Shares in Ted Baker shed more than a third on fresh profit warning

Fashion retailer threatened by slow demand, heavy discounting and online shopping

Shares in Ted Baker shed more than a third of their value on Thursday after the British fashion retailer's second profit warning in four months on the back of what new boss Lindsay Page called the worst business conditions in decades.

The warning underlines the challenges facing Mr Page, who became chief executive in April, after misconduct allegations against Ted Baker founder and top shareholder Ray Kelvin (62).

Ted Baker, which has three shops in the Republic, and other high street retailers face several challenges: weak consumer demand brought on by political uncertainty related to the UK’s possible departure from the EU, heavy discounting and the shift to online shopping. Other brands have also complained about a tough climate, although the world’s second-biggest fashion retailer, H&M, reported its first quarterly rise in pretax profit in more than two years on Thursday.

“We have faced probably the most difficult trading conditions that I can ever recall in 30 years,” Mr Page said.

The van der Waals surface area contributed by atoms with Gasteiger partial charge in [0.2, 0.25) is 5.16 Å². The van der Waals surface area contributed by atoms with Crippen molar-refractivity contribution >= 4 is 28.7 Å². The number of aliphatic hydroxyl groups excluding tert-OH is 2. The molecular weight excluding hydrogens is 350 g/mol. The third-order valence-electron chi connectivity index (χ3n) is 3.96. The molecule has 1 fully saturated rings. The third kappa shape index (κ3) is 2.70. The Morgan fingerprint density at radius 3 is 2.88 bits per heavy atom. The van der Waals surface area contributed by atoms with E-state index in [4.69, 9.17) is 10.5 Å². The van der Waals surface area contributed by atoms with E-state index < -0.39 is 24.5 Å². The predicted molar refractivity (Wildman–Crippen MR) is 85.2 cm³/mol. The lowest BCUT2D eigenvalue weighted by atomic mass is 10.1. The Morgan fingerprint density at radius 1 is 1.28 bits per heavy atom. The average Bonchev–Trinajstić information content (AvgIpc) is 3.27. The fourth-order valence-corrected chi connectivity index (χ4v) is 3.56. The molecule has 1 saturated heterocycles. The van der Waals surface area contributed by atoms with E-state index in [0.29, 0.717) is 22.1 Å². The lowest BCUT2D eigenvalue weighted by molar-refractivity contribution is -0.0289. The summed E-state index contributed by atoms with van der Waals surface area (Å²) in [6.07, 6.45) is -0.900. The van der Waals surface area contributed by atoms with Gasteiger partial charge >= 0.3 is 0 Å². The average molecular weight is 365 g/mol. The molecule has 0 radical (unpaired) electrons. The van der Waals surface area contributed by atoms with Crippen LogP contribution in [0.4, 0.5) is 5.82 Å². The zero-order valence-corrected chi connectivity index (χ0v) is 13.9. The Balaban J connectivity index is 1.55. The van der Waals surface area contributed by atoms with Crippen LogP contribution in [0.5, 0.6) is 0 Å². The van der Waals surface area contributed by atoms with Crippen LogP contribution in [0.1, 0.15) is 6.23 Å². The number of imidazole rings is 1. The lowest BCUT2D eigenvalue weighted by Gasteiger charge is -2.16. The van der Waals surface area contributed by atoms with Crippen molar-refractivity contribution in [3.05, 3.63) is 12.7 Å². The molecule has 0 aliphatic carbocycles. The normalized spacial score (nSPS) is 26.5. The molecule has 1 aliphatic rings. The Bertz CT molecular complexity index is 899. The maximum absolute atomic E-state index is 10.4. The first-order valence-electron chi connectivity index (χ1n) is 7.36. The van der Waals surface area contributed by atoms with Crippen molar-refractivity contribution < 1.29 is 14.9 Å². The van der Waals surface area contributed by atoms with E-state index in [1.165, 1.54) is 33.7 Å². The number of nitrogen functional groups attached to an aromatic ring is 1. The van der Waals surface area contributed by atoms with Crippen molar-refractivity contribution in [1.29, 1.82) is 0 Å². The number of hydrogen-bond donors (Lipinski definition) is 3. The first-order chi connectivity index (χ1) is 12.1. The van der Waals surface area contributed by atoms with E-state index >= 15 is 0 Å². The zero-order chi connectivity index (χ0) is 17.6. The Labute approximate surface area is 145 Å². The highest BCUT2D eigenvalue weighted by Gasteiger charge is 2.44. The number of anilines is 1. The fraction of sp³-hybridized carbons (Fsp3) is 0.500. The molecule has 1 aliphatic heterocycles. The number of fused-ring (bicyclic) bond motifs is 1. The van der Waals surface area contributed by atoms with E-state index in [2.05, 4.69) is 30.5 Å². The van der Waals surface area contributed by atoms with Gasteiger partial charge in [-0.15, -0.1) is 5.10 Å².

Ted Baker, known for suits, shirts and dresses with quirky details, posted a first-half pretax loss partly due to unseasonably warm weather in September. Yet wider issues plaguing the sector led it to caution that second-half results could be lower, setting its shares on course for their biggest one-day drop. The stock has more than halved in value since Mr Kelvin stepped down.


"Ted Baker has been thrown on to the market's discount pile after a shocker of a first-half results statement," said AJ Bell's investment director, Russ Mould.

The profit warning comes days after fast-fashion retailer Forever 21 filed for bankruptcy in the US, where Ted Baker has more than 30 shops and sells at Bloomingdale's stores.

In March, Ted Baker reported its first drop in full-year profit since 2008, and in June flagged an “extremely difficult” start to the year as it was recovering from Mr Kelvin’s departure.

Mr Kelvin, who had been chief executive since the company’s launch in 1988, resigned in March over claims he presided over a culture of “forced hugging”. He denied allegations of misconduct. – Reuters